Face it, nobody likes the Tax Man, so it’s easy to lambast the Internal Revenue Service, which is just about as popular (but just as necessary) as a regular colonoscopy.
Lately, the IRS has taken a hit for targeting “Tea Party” organizations with heightened scrutiny when those groups applied for tax-exempt status. The head of the IRS resigned, the President apologized profusely and Congress is holding hearings to investigate how such an outrage could occur.
But what’s the problem? There’s a well-established rule that only non-partisan groups are eligible for tax exemption. As a clergyman, I know this rule well. It means no endorsing candidates from the pulpit. No telling my parishioners how to vote. No fund raising for Democrats, Republicans, or others seeking electoral office. As a minister, I’m advised, I’d better not even wear a campaign button for Markey or Gomez (the current senatorial candidates in Massachusetts, the state where I'm currently living). To do so might mean jeopardizing the tax-exempt status of my church, which would then be crossing the line between a religious, charitable organization and a political action caucus.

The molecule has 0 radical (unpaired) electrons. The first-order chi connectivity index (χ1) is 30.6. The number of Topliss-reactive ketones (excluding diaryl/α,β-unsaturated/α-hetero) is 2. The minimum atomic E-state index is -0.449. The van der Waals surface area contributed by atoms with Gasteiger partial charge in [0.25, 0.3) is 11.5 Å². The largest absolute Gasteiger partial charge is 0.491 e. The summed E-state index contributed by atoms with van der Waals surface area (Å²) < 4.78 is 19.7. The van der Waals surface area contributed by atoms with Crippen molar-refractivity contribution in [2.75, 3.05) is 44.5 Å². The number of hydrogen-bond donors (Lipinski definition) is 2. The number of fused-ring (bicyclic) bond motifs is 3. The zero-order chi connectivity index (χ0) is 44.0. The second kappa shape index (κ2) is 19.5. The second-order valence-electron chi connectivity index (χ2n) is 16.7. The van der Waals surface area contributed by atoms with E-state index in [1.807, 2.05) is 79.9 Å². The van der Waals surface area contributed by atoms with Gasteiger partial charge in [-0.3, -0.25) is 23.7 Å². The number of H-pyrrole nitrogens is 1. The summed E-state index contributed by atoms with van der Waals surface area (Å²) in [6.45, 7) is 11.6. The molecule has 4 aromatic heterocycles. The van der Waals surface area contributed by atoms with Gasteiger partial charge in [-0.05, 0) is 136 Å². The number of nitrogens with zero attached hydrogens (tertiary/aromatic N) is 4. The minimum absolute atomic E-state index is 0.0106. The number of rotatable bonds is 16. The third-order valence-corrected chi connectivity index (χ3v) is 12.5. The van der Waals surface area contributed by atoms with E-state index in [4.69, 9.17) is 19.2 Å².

So if I were an IRS bureaucrat faced with thousands of applications from outfits seeking tax exemption, I might very well use a computerized key word search to sort through the pile. Anything group with “party” in its name (“Tea Party,” “Patriot Party,” “Citizens’ Party”) would probably get flagged for special attention. Parties, by definition, are partisan. That’s the definition of a party, and it describes many groups—perhaps most—under the Tea Party umbrella
An internet search, for instance, shows at least 69 societies in Massachusetts calling themselves “Tea Party” affiliates. Here in Worcester, there is the “Seven Hills Tea Party” which seeks to “encourage involvement in campaigns for like minded candidates (local, state and federal).” The Berkshire Tea Party describes itself as working “in cooperation with the GOP.” Several others in the Massachusetts Tea Party network declare their heartfelt intention to rid the country of President Obama. You may agree or disagree with their agendas. But do these parties sound non-partisan to you?
Such groups have every right to organize, of course, and to take a role in civic life. But should they be tax exempt? Not under current law.
So the IRS doesn’t need to apologize. The ones apologizing should be the media and our current leaders—Republicans and Democrats--who are trying to raise their own poll numbers by attacking the one person everyone loves to hate …
The Tax Man: a real pain in the patootey.